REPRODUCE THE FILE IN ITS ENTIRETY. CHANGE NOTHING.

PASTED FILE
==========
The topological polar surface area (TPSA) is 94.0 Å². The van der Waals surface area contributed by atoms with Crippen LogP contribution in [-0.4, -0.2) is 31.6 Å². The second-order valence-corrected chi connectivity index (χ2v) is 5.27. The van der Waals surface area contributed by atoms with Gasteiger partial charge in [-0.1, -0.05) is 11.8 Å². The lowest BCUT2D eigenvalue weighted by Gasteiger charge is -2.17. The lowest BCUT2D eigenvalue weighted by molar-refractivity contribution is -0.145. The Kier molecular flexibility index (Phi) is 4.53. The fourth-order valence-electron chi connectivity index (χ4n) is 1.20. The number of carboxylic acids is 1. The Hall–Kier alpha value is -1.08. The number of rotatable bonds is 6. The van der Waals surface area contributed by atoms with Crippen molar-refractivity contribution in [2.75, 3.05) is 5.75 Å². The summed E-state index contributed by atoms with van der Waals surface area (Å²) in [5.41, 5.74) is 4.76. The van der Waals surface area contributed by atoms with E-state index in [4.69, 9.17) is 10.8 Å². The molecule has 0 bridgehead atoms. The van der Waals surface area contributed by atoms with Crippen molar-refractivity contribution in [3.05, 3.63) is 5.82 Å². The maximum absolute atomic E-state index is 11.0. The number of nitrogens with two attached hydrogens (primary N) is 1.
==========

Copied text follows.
The topological polar surface area (TPSA) is 94.0 Å². The van der Waals surface area contributed by atoms with Crippen LogP contribution in [-0.4, -0.2) is 31.6 Å². The second-order valence-corrected chi connectivity index (χ2v) is 5.27. The van der Waals surface area contributed by atoms with Gasteiger partial charge in [-0.1, -0.05) is 11.8 Å². The lowest BCUT2D eigenvalue weighted by Gasteiger charge is -2.17. The lowest BCUT2D eigenvalue weighted by molar-refractivity contribution is -0.145. The Kier molecular flexibility index (Phi) is 4.53. The fourth-order valence-electron chi connectivity index (χ4n) is 1.20. The number of carboxylic acids is 1. The Hall–Kier alpha value is -1.08. The number of rotatable bonds is 6. The van der Waals surface area contributed by atoms with Crippen molar-refractivity contribution in [2.75, 3.05) is 5.75 Å². The summed E-state index contributed by atoms with van der Waals surface area (Å²) in [5.41, 5.74) is 4.76. The van der Waals surface area contributed by atoms with E-state index in [4.69, 9.17) is 10.8 Å². The molecule has 0 bridgehead atoms. The van der Waals surface area contributed by atoms with Crippen molar-refractivity contribution in [3.05, 3.63) is 5.82 Å². The maximum absolute atomic E-state index is 11.0. The number of nitrogens with two attached hydrogens (primary N) is 1.